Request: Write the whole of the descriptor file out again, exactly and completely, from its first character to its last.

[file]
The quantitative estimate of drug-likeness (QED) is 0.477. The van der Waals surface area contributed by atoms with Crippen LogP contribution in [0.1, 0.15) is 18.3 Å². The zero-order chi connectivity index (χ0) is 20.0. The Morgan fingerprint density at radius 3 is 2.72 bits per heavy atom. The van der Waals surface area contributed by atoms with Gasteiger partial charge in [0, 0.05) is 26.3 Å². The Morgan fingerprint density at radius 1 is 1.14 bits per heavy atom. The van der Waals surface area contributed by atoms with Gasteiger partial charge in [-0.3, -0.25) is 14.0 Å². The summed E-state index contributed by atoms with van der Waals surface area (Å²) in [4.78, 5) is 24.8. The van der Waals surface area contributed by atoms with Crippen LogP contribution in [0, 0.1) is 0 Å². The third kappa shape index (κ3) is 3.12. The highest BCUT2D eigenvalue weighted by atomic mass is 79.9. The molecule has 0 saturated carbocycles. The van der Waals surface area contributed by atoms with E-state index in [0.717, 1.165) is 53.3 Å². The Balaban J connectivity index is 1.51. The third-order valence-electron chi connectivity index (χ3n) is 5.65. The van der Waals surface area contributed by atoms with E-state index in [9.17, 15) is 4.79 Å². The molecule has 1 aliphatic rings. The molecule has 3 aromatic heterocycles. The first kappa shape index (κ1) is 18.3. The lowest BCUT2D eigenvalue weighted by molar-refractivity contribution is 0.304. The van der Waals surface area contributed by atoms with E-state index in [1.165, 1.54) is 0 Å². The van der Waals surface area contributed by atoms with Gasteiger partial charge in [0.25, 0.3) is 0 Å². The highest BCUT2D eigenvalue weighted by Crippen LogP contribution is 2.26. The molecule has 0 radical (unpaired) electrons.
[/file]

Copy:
The quantitative estimate of drug-likeness (QED) is 0.477. The van der Waals surface area contributed by atoms with Crippen LogP contribution in [0.1, 0.15) is 18.3 Å². The zero-order chi connectivity index (χ0) is 20.0. The Morgan fingerprint density at radius 3 is 2.72 bits per heavy atom. The van der Waals surface area contributed by atoms with Gasteiger partial charge in [0, 0.05) is 26.3 Å². The Morgan fingerprint density at radius 1 is 1.14 bits per heavy atom. The van der Waals surface area contributed by atoms with Gasteiger partial charge in [-0.3, -0.25) is 14.0 Å². The summed E-state index contributed by atoms with van der Waals surface area (Å²) in [4.78, 5) is 24.8. The van der Waals surface area contributed by atoms with Crippen LogP contribution in [0, 0.1) is 0 Å². The third kappa shape index (κ3) is 3.12. The highest BCUT2D eigenvalue weighted by atomic mass is 79.9. The molecule has 0 saturated carbocycles. The van der Waals surface area contributed by atoms with E-state index in [0.717, 1.165) is 53.3 Å². The Balaban J connectivity index is 1.51. The third-order valence-electron chi connectivity index (χ3n) is 5.65. The van der Waals surface area contributed by atoms with E-state index in [9.17, 15) is 4.79 Å². The molecule has 1 aliphatic rings. The molecule has 3 aromatic heterocycles. The first kappa shape index (κ1) is 18.3. The lowest BCUT2D eigenvalue weighted by molar-refractivity contribution is 0.304. The van der Waals surface area contributed by atoms with E-state index in [1.165, 1.54) is 0 Å². The van der Waals surface area contributed by atoms with Gasteiger partial charge in [0.25, 0.3) is 0 Å². The highest BCUT2D eigenvalue weighted by Crippen LogP contribution is 2.26. The molecule has 0 radical (unpaired) electrons.